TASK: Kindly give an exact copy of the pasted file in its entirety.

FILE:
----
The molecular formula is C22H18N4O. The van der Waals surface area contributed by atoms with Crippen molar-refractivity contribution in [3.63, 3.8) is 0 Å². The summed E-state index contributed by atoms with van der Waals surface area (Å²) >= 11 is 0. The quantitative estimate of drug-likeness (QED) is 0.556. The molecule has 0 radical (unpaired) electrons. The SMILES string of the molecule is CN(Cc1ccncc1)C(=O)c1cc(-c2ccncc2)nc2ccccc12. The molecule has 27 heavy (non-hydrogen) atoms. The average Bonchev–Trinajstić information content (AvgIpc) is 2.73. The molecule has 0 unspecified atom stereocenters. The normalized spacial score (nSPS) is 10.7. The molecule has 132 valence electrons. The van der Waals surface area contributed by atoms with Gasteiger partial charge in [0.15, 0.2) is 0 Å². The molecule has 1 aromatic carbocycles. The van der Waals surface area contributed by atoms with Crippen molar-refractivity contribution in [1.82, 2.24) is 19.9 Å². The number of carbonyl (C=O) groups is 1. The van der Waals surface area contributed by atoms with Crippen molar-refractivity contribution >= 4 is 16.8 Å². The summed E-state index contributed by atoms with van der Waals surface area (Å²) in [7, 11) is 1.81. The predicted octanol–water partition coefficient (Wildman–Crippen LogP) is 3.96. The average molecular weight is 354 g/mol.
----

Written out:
The molecular formula is C22H18N4O. The van der Waals surface area contributed by atoms with Crippen molar-refractivity contribution in [3.63, 3.8) is 0 Å². The summed E-state index contributed by atoms with van der Waals surface area (Å²) >= 11 is 0. The quantitative estimate of drug-likeness (QED) is 0.556. The molecule has 0 radical (unpaired) electrons. The SMILES string of the molecule is CN(Cc1ccncc1)C(=O)c1cc(-c2ccncc2)nc2ccccc12. The molecule has 27 heavy (non-hydrogen) atoms. The average Bonchev–Trinajstić information content (AvgIpc) is 2.73. The molecule has 0 unspecified atom stereocenters. The normalized spacial score (nSPS) is 10.7. The molecule has 132 valence electrons. The van der Waals surface area contributed by atoms with Gasteiger partial charge in [0.15, 0.2) is 0 Å². The molecule has 1 aromatic carbocycles. The van der Waals surface area contributed by atoms with Crippen molar-refractivity contribution in [1.82, 2.24) is 19.9 Å². The number of carbonyl (C=O) groups is 1. The van der Waals surface area contributed by atoms with Crippen molar-refractivity contribution >= 4 is 16.8 Å². The summed E-state index contributed by atoms with van der Waals surface area (Å²) in [7, 11) is 1.81. The predicted octanol–water partition coefficient (Wildman–Crippen LogP) is 3.96. The average molecular weight is 354 g/mol.